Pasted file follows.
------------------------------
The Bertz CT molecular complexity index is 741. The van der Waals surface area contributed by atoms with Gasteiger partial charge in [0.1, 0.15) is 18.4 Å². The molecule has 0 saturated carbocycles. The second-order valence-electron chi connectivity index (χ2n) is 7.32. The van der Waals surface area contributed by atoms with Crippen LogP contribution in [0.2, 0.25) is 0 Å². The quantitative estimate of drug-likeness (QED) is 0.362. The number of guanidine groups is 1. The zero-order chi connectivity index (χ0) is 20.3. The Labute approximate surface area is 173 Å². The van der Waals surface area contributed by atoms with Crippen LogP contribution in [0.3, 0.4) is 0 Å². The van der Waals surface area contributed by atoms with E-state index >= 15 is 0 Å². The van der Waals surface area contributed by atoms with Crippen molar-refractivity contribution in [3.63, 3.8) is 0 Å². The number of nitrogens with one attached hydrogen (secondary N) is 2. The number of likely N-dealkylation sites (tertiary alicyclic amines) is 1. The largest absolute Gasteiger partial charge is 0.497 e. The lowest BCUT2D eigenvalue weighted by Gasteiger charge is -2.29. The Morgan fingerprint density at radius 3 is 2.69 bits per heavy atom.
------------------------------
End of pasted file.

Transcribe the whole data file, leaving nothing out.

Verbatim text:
The Bertz CT molecular complexity index is 741. The van der Waals surface area contributed by atoms with Gasteiger partial charge in [0.1, 0.15) is 18.4 Å². The molecule has 0 saturated carbocycles. The second-order valence-electron chi connectivity index (χ2n) is 7.32. The van der Waals surface area contributed by atoms with Crippen LogP contribution in [0.2, 0.25) is 0 Å². The quantitative estimate of drug-likeness (QED) is 0.362. The number of guanidine groups is 1. The zero-order chi connectivity index (χ0) is 20.3. The Labute approximate surface area is 173 Å². The van der Waals surface area contributed by atoms with Crippen LogP contribution in [0.3, 0.4) is 0 Å². The van der Waals surface area contributed by atoms with E-state index >= 15 is 0 Å². The van der Waals surface area contributed by atoms with Crippen molar-refractivity contribution in [3.63, 3.8) is 0 Å². The number of nitrogens with one attached hydrogen (secondary N) is 2. The number of likely N-dealkylation sites (tertiary alicyclic amines) is 1. The largest absolute Gasteiger partial charge is 0.497 e. The lowest BCUT2D eigenvalue weighted by Gasteiger charge is -2.29. The Morgan fingerprint density at radius 3 is 2.69 bits per heavy atom.